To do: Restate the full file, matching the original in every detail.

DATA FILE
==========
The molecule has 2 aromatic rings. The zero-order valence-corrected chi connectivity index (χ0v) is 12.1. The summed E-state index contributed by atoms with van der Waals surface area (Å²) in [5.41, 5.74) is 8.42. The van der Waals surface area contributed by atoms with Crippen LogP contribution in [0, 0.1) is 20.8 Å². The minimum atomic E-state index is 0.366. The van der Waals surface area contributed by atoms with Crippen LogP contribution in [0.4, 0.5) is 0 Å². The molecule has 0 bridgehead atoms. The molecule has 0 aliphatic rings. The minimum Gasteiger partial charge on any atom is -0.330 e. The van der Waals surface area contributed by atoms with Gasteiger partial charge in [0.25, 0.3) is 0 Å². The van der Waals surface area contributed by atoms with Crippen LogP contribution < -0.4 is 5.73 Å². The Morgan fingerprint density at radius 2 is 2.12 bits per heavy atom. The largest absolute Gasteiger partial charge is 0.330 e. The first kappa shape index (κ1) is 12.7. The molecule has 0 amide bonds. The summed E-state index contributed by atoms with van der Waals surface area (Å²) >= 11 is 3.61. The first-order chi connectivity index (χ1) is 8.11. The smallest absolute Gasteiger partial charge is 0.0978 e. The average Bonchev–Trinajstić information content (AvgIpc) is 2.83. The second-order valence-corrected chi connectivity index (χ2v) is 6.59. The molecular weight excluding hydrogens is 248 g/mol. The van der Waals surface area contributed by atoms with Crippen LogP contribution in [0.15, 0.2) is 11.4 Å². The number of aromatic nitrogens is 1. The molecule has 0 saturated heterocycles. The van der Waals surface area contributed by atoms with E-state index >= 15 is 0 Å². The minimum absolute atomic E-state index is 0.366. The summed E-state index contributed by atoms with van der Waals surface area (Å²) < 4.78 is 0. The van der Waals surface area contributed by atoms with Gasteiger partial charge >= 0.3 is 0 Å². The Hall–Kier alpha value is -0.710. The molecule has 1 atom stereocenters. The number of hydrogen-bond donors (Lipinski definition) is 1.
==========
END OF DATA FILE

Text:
The molecule has 2 aromatic rings. The zero-order valence-corrected chi connectivity index (χ0v) is 12.1. The summed E-state index contributed by atoms with van der Waals surface area (Å²) in [5.41, 5.74) is 8.42. The van der Waals surface area contributed by atoms with Crippen LogP contribution in [0, 0.1) is 20.8 Å². The minimum atomic E-state index is 0.366. The van der Waals surface area contributed by atoms with Crippen LogP contribution in [0.4, 0.5) is 0 Å². The molecule has 0 bridgehead atoms. The molecule has 0 aliphatic rings. The minimum Gasteiger partial charge on any atom is -0.330 e. The van der Waals surface area contributed by atoms with Gasteiger partial charge in [0.25, 0.3) is 0 Å². The van der Waals surface area contributed by atoms with Crippen LogP contribution < -0.4 is 5.73 Å². The Morgan fingerprint density at radius 2 is 2.12 bits per heavy atom. The largest absolute Gasteiger partial charge is 0.330 e. The first kappa shape index (κ1) is 12.7. The molecule has 0 amide bonds. The summed E-state index contributed by atoms with van der Waals surface area (Å²) >= 11 is 3.61. The first-order chi connectivity index (χ1) is 8.11. The smallest absolute Gasteiger partial charge is 0.0978 e. The average Bonchev–Trinajstić information content (AvgIpc) is 2.83. The second-order valence-corrected chi connectivity index (χ2v) is 6.59. The molecular weight excluding hydrogens is 248 g/mol. The van der Waals surface area contributed by atoms with Crippen LogP contribution in [0.15, 0.2) is 11.4 Å². The number of aromatic nitrogens is 1. The molecule has 0 saturated heterocycles. The van der Waals surface area contributed by atoms with E-state index >= 15 is 0 Å². The minimum absolute atomic E-state index is 0.366. The summed E-state index contributed by atoms with van der Waals surface area (Å²) < 4.78 is 0. The van der Waals surface area contributed by atoms with Gasteiger partial charge >= 0.3 is 0 Å². The Hall–Kier alpha value is -0.710. The molecule has 1 atom stereocenters. The number of hydrogen-bond donors (Lipinski definition) is 1.